APC will be making a mistake with Muslim-Muslim ticket
As the All Progressives Congress (APC) prepares for its ward, state and national congresses, the media have been awash with speculations that the party may have settled on retired General Muhammadu Buhari and former Governor of Lagos State, Bola Tinubu, as its presidential and vice presidential candidates respectively. A number of the country’s leading newspapers, citing ‘usually reliable sources’ within APC, claimed that in zeroing in on Buhari and Tinubu, the party’s strategists relied on the calculations that Buhari, who remains very popular at the grassroots level in most parts of the NorthWest and North-East, will be banking on an estimated 44,848,911 registered voters (accounting for 61 per cent of total registered voters of 73,528,040 in the 2011 election). In contrast, the North-Central, South-South and the South-East zone combined (seen as Jonathan’s strongholds) has only 27,735,678 registered voters. Throw onto this 2,941,214 votes cast for Jonathan in the South-west and Edo State in 2011-the bulk of which in this calculation, will now be re-directed to Tinubu and the APC will be coasting home to an easy victory!
Let me say immediately that I do not believe in this media speculation. Politicians are masters of decoy, filibuster and selling dummies. They rarely show their hands, and when they do, it will be necessary to closely inspect what they are offering. APC is peopled with so many politically smart operatives to make the mistake of fielding a Muslim-Muslim ticket. My instinct therefore tells me that the story was deliberately planted as a decoy so that when the party chooses its presidential candidate and running mate, they will come as a surprise to Nigerians. They may be calculating on giving Nigerians something to keep them busy–as Babangida did with the political class with his transition to nowhere – to give the party the peace of mind to prepare for its ward, state and national congresses.
But assuming that the party merely wants to fly a kite, I believe there are a number of fallacies in that permutation. For instance, while Buhari remains very popular in the North West and North-East, it will be simplistic to assume that the preponderance of voters in the North West and North east will give him such a lead as to cancel out whatever deficits he may have from other zones. Experiences from the 2011 elections do not support such an argument. Similarly such a permutation may not have factored in the possibility of votes from the two zones and other zones in the country being divided by the emergence of a third relatively strong party, which also fields a Northern Muslim as a presidential candidate. The truth is that APC is an aggregation of political parties, groupings and tendencies. To its credit, the party has so far held together–much to the surprise of most people who did not give it a chance. However because of its nature, it is much easier for disaffected groupings within the party to move into any of the existing briefcase parties and overnight turn such a party into relatively formidable force.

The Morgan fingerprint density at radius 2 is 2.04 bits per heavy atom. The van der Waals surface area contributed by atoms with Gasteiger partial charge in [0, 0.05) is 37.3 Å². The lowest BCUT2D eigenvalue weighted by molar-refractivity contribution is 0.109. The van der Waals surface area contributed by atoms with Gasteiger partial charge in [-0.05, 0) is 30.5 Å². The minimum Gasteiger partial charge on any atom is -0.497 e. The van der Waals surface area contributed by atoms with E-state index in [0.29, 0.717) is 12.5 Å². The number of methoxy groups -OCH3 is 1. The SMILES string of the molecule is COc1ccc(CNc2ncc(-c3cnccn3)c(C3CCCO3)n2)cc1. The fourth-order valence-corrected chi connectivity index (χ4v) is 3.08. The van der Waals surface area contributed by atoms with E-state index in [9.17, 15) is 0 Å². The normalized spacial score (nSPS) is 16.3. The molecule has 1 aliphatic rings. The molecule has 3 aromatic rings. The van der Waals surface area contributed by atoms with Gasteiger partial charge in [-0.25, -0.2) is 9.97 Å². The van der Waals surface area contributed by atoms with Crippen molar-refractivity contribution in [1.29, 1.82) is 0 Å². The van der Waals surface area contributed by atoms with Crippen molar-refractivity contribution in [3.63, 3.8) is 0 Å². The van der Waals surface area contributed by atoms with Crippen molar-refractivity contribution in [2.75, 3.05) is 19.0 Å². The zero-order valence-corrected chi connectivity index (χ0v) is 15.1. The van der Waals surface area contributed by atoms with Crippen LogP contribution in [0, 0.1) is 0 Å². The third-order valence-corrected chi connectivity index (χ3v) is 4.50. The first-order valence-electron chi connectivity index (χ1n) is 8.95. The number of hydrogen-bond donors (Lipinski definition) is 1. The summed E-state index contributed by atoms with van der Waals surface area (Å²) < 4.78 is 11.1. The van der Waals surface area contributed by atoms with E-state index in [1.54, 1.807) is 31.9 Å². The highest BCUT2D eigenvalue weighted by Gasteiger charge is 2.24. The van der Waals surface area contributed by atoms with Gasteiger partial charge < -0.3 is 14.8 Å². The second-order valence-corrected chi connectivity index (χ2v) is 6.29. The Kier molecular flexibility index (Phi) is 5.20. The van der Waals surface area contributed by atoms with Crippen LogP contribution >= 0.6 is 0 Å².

People who use the Muslim-Muslim ticket of MKO Abiola and Alhaji Babagana Kingibe as an example that Nigerians may not mind about such a ticket miss the point. True, the Abiola-Kingibe ticket won but there were several reasons for this: One, Abiola, a Yoruba was the top of the ticket, meaning that at a time of a clamour for power shift to the south, he was seen more in the South as a Southerner, while his religious faith was also mollifying to some in the North. Two, that the Abiola-Kingibe ticket won does not necessarily mean that they would have ruled successfully if the election was not annulled. No one should under-rate the power of ethnic and religious watchers. For instance even though the Buhari coup was very popularly received, with some like the late Dele Giwa even calling for the overthrown politicians to be shot, ethnic watchers quickly went to work and very gradually succeeded in turning sentiments against the regime. Maverick Arthur Nzeribe for instance, in his book, Nigeria Another Hope Betrayed (1984), tried to ‘show’ that Buhari was favouring Muslims and the North and was against the South and Christians. Though from all indications it was an unfair allegation, the ethnic and religious watchers helped in no small ways in engulfing the regime with legitimacy crisis. One of the consequences of this was that all the politicians from the south who were herded into long prison terms for corruption by the Buhari Idiagbo regime came out of prison as heroes.